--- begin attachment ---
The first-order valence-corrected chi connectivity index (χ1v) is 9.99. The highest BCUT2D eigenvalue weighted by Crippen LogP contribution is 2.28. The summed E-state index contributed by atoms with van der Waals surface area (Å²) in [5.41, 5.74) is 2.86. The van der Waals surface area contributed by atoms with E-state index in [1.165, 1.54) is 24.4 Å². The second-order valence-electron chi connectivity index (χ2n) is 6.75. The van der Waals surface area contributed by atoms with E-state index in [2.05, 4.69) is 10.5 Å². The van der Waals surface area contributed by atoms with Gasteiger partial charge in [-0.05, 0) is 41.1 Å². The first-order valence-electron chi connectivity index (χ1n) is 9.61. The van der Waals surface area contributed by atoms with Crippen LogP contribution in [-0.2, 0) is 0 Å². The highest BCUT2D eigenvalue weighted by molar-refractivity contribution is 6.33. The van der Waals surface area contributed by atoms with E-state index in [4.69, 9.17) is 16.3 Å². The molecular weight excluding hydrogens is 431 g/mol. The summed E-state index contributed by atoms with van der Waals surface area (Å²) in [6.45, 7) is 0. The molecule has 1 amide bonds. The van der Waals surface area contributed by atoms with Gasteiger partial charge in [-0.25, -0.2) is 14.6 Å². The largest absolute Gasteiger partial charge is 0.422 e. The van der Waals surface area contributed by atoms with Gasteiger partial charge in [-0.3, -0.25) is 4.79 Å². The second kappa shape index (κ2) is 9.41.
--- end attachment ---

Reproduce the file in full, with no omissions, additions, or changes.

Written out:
The first-order valence-corrected chi connectivity index (χ1v) is 9.99. The highest BCUT2D eigenvalue weighted by Crippen LogP contribution is 2.28. The summed E-state index contributed by atoms with van der Waals surface area (Å²) in [5.41, 5.74) is 2.86. The van der Waals surface area contributed by atoms with E-state index in [1.165, 1.54) is 24.4 Å². The second-order valence-electron chi connectivity index (χ2n) is 6.75. The van der Waals surface area contributed by atoms with E-state index in [2.05, 4.69) is 10.5 Å². The van der Waals surface area contributed by atoms with Gasteiger partial charge in [-0.05, 0) is 41.1 Å². The first-order valence-electron chi connectivity index (χ1n) is 9.61. The van der Waals surface area contributed by atoms with Crippen LogP contribution in [-0.2, 0) is 0 Å². The highest BCUT2D eigenvalue weighted by molar-refractivity contribution is 6.33. The van der Waals surface area contributed by atoms with E-state index in [4.69, 9.17) is 16.3 Å². The molecular weight excluding hydrogens is 431 g/mol. The summed E-state index contributed by atoms with van der Waals surface area (Å²) in [6.45, 7) is 0. The molecule has 1 amide bonds. The van der Waals surface area contributed by atoms with Gasteiger partial charge in [-0.25, -0.2) is 14.6 Å². The largest absolute Gasteiger partial charge is 0.422 e. The van der Waals surface area contributed by atoms with Gasteiger partial charge in [-0.3, -0.25) is 4.79 Å². The second kappa shape index (κ2) is 9.41.